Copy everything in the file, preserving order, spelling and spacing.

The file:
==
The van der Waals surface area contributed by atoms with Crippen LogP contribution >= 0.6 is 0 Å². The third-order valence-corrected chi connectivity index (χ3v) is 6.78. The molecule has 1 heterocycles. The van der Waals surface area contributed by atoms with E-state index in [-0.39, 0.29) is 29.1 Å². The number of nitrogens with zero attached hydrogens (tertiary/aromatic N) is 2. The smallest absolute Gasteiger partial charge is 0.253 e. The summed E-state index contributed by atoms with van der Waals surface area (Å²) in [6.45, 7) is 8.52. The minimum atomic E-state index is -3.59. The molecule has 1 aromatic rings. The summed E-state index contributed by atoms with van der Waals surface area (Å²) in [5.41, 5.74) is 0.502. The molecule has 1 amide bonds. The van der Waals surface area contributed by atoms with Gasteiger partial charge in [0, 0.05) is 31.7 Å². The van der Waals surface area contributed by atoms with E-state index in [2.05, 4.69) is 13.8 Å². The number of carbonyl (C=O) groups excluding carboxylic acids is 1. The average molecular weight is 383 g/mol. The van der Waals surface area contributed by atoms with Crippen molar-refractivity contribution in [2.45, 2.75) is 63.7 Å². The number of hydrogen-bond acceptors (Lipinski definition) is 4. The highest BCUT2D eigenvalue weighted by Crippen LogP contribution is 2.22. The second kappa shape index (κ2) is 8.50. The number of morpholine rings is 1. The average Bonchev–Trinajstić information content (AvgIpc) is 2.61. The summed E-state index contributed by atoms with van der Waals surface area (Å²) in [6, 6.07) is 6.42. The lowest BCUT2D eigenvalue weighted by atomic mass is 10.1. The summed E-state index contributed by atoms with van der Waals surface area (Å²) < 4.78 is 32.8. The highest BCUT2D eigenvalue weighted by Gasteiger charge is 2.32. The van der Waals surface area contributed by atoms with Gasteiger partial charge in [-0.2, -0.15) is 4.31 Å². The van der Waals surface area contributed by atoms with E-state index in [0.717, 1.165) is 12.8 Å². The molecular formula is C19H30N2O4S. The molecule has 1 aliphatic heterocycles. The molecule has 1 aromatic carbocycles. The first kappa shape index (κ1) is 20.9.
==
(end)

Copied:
The van der Waals surface area contributed by atoms with Crippen LogP contribution >= 0.6 is 0 Å². The third-order valence-corrected chi connectivity index (χ3v) is 6.78. The molecule has 1 heterocycles. The van der Waals surface area contributed by atoms with E-state index in [-0.39, 0.29) is 29.1 Å². The number of nitrogens with zero attached hydrogens (tertiary/aromatic N) is 2. The smallest absolute Gasteiger partial charge is 0.253 e. The summed E-state index contributed by atoms with van der Waals surface area (Å²) in [6.45, 7) is 8.52. The minimum atomic E-state index is -3.59. The molecule has 1 aromatic rings. The summed E-state index contributed by atoms with van der Waals surface area (Å²) in [5.41, 5.74) is 0.502. The molecule has 1 amide bonds. The van der Waals surface area contributed by atoms with Gasteiger partial charge in [0, 0.05) is 31.7 Å². The van der Waals surface area contributed by atoms with E-state index in [2.05, 4.69) is 13.8 Å². The number of carbonyl (C=O) groups excluding carboxylic acids is 1. The average molecular weight is 383 g/mol. The van der Waals surface area contributed by atoms with Crippen molar-refractivity contribution in [2.45, 2.75) is 63.7 Å². The number of hydrogen-bond acceptors (Lipinski definition) is 4. The highest BCUT2D eigenvalue weighted by Crippen LogP contribution is 2.22. The second kappa shape index (κ2) is 8.50. The number of morpholine rings is 1. The average Bonchev–Trinajstić information content (AvgIpc) is 2.61. The summed E-state index contributed by atoms with van der Waals surface area (Å²) in [6, 6.07) is 6.42. The lowest BCUT2D eigenvalue weighted by atomic mass is 10.1. The summed E-state index contributed by atoms with van der Waals surface area (Å²) < 4.78 is 32.8. The highest BCUT2D eigenvalue weighted by Gasteiger charge is 2.32. The van der Waals surface area contributed by atoms with Gasteiger partial charge in [-0.2, -0.15) is 4.31 Å². The van der Waals surface area contributed by atoms with E-state index in [0.717, 1.165) is 12.8 Å². The molecular formula is C19H30N2O4S. The molecule has 1 aliphatic heterocycles. The molecule has 1 aromatic carbocycles. The first kappa shape index (κ1) is 20.9.